Tuesday, January 25, 2011
SpaceShipTwo Takes Off
In as little as two years, private space flight may be a reality—and NASA won’t be
Personally, I’m a big fan of the brash Branson, and I have great respect for Burt Rutan. I’ve known Rutan since flying with him in his first design, the VariViggen, at Mojave 37 years ago. I’ve followed his career through the VariEze/Long-EZ, Defiant, Beech Starship, Adam M-309 (Rutan’s 309th design—produced briefly as both a push/pull piston multi and an unconventional twin jet) and about a dozen other off-the-wall designs that do what they do better than practically anything else on the market.
Like all else Rutan has designed, the WhiteKnightTwo/SpaceShipTwo combination is an unlikely machine that couldn’t have come from anyone else. The spacecraft’s fuselage is 60 feet long, and the interior is 90 inches wide (roughly the dimensions of a Falcon 900 corporate jet), so the six paying passengers in back all ride first class.
There are two windows adjacent to each seat to provide excellent viewing of the Earth below, and once the aircraft reaches maximum altitude, passengers will be allowed to leave their seat and float around the cabin during the short period of zero-G operation.
Rutan’s overriding concerns have always been safety and simplicity, and to that end, SpaceShipTwo does practically everything the shuttle does, only more efficiently and safer. WhiteKnightTwo is the largest carbon-composite aircraft ever built, with wings spanning 140 feet, and two, Pratt & Whitney, PW308A, FADEC-controlled jet engines on the outboard portion of each wing.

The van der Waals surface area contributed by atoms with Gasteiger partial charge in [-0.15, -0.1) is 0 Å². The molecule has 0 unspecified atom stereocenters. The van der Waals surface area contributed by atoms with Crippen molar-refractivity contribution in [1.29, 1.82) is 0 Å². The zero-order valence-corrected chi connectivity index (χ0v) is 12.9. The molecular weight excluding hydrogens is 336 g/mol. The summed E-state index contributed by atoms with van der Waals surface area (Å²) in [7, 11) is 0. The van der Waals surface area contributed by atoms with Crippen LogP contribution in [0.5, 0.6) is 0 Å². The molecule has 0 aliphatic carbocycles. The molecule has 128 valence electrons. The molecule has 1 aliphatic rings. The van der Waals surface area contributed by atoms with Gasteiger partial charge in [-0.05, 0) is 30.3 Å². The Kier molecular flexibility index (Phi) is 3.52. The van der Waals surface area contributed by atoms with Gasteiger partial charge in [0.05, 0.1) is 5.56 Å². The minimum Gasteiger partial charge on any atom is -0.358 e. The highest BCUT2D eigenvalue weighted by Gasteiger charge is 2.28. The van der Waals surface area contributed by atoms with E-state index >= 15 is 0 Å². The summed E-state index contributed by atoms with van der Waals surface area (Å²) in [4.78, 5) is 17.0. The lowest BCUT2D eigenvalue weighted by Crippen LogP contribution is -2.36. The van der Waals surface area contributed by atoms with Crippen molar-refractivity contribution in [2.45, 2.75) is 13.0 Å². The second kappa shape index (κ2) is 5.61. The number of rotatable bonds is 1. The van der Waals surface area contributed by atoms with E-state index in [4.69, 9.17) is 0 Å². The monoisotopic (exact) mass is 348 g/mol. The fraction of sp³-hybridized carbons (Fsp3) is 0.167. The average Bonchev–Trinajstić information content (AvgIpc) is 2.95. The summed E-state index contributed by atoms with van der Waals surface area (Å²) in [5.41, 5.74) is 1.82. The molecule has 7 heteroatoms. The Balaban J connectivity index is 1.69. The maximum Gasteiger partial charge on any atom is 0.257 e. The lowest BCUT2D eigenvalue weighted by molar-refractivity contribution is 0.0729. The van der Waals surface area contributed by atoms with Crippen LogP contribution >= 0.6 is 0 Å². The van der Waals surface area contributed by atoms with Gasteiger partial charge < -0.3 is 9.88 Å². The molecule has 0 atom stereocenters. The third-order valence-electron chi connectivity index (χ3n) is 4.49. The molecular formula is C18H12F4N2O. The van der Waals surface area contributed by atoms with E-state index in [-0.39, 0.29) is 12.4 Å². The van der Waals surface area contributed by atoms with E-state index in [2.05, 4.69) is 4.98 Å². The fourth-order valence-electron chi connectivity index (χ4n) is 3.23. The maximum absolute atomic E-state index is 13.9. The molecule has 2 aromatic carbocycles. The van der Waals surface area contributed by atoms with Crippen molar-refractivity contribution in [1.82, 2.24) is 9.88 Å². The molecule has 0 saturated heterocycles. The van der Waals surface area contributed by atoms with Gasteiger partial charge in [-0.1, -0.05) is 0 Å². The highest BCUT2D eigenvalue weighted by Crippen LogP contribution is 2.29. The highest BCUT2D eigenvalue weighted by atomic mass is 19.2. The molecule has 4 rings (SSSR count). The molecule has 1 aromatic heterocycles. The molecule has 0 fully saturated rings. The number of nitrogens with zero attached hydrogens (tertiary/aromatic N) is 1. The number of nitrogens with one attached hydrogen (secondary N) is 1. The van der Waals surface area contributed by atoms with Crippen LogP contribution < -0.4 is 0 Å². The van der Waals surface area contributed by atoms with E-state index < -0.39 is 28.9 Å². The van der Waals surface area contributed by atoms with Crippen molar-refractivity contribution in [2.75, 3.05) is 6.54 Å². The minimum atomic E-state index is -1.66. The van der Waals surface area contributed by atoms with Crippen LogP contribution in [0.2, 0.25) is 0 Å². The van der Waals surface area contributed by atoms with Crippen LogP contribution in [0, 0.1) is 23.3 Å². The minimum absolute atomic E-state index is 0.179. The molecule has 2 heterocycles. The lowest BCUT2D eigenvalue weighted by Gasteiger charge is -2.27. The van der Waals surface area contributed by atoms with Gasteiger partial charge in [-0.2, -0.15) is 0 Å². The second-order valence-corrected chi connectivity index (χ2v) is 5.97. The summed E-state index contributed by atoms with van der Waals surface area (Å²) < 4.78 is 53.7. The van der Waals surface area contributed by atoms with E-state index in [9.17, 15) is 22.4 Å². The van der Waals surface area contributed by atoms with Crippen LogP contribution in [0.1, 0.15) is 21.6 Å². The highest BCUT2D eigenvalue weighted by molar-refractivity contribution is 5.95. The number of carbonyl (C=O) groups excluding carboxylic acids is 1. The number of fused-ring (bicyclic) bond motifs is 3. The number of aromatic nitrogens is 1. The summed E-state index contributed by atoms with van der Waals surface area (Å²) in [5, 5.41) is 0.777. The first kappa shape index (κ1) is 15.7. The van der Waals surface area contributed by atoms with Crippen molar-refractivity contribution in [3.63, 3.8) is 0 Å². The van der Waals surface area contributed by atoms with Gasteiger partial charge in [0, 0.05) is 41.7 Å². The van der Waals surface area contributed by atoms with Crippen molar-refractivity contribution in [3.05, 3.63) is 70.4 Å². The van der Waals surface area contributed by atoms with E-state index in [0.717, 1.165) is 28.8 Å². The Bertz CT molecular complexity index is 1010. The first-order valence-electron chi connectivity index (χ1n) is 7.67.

In its initial application, the mother ship will lift SpaceShipTwo to launch altitude, but Rutan and the team at Scaled Composites cleverly designed the aircraft with the capability to carry not only his own spacecraft but also a variety of other loads slung beneath the center wing section, up to 35,000 pounds. In other words, WhiteKnightTwo could be employed to help launch other spacecraft.
With its long wings, twin hull and slender configuration, WhiteKnightTwo looks delicate, though it’s anything but. The mother ship is capable of handling loads as high as six G’s, far above the two-G limit of most airliners.
By hitching a ride to 50,000 feet without expending any fuel at all, SpaceShipTwo tops 90% of the Earth’s atmosphere, which puts it above virtually all the weather and the vast majority of drag. When SpaceShipTwo’s pilots finally do bring the warp core on line, there’s far less resistance to the aircraft’s passage into the upper atmosphere, so the flight to suborbital height is quick and efficient, demanding minimal fuel in contrast to current spacecraft that launch from the ground.
Page 2 of 3